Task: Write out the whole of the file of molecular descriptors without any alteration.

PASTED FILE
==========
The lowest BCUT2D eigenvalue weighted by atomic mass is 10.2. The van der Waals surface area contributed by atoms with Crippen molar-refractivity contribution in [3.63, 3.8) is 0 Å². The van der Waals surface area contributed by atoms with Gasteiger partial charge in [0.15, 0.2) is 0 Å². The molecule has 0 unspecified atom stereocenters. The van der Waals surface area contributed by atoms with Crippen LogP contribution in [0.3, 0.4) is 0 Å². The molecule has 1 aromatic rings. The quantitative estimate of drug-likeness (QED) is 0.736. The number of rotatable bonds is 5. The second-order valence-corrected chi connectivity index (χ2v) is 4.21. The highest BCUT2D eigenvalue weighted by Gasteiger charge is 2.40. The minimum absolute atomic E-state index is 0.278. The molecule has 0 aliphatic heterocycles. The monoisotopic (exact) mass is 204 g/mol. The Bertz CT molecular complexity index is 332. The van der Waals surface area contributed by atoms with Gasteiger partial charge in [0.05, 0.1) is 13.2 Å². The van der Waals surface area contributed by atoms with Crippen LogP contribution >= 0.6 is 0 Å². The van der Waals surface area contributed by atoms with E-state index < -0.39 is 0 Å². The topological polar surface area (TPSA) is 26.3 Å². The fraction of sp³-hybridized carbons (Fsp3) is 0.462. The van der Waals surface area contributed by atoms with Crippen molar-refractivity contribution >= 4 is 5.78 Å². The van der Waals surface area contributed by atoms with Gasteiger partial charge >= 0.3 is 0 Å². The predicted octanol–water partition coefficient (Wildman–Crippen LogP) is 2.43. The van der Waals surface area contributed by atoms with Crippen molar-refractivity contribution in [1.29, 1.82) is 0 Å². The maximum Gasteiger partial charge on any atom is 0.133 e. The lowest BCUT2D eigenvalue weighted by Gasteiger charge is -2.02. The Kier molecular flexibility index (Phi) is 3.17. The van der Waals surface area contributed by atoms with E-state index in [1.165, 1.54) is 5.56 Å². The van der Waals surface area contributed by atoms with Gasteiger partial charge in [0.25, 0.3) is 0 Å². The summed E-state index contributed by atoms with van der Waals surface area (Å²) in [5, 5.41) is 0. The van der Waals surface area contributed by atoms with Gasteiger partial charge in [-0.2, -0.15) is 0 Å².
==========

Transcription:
The lowest BCUT2D eigenvalue weighted by atomic mass is 10.2. The van der Waals surface area contributed by atoms with Crippen molar-refractivity contribution in [3.63, 3.8) is 0 Å². The van der Waals surface area contributed by atoms with Gasteiger partial charge in [0.15, 0.2) is 0 Å². The molecule has 0 unspecified atom stereocenters. The van der Waals surface area contributed by atoms with Crippen LogP contribution in [0.3, 0.4) is 0 Å². The molecule has 1 aromatic rings. The quantitative estimate of drug-likeness (QED) is 0.736. The number of rotatable bonds is 5. The second-order valence-corrected chi connectivity index (χ2v) is 4.21. The highest BCUT2D eigenvalue weighted by Gasteiger charge is 2.40. The minimum absolute atomic E-state index is 0.278. The molecule has 0 aliphatic heterocycles. The monoisotopic (exact) mass is 204 g/mol. The Bertz CT molecular complexity index is 332. The van der Waals surface area contributed by atoms with Gasteiger partial charge in [0.05, 0.1) is 13.2 Å². The van der Waals surface area contributed by atoms with Crippen LogP contribution >= 0.6 is 0 Å². The van der Waals surface area contributed by atoms with E-state index < -0.39 is 0 Å². The topological polar surface area (TPSA) is 26.3 Å². The fraction of sp³-hybridized carbons (Fsp3) is 0.462. The van der Waals surface area contributed by atoms with Crippen molar-refractivity contribution >= 4 is 5.78 Å². The van der Waals surface area contributed by atoms with Gasteiger partial charge >= 0.3 is 0 Å². The predicted octanol–water partition coefficient (Wildman–Crippen LogP) is 2.43. The van der Waals surface area contributed by atoms with Crippen molar-refractivity contribution in [1.29, 1.82) is 0 Å². The maximum Gasteiger partial charge on any atom is 0.133 e. The lowest BCUT2D eigenvalue weighted by Gasteiger charge is -2.02. The Kier molecular flexibility index (Phi) is 3.17. The van der Waals surface area contributed by atoms with E-state index in [1.165, 1.54) is 5.56 Å². The van der Waals surface area contributed by atoms with Gasteiger partial charge in [0.25, 0.3) is 0 Å². The summed E-state index contributed by atoms with van der Waals surface area (Å²) in [5, 5.41) is 0. The van der Waals surface area contributed by atoms with Gasteiger partial charge in [-0.2, -0.15) is 0 Å².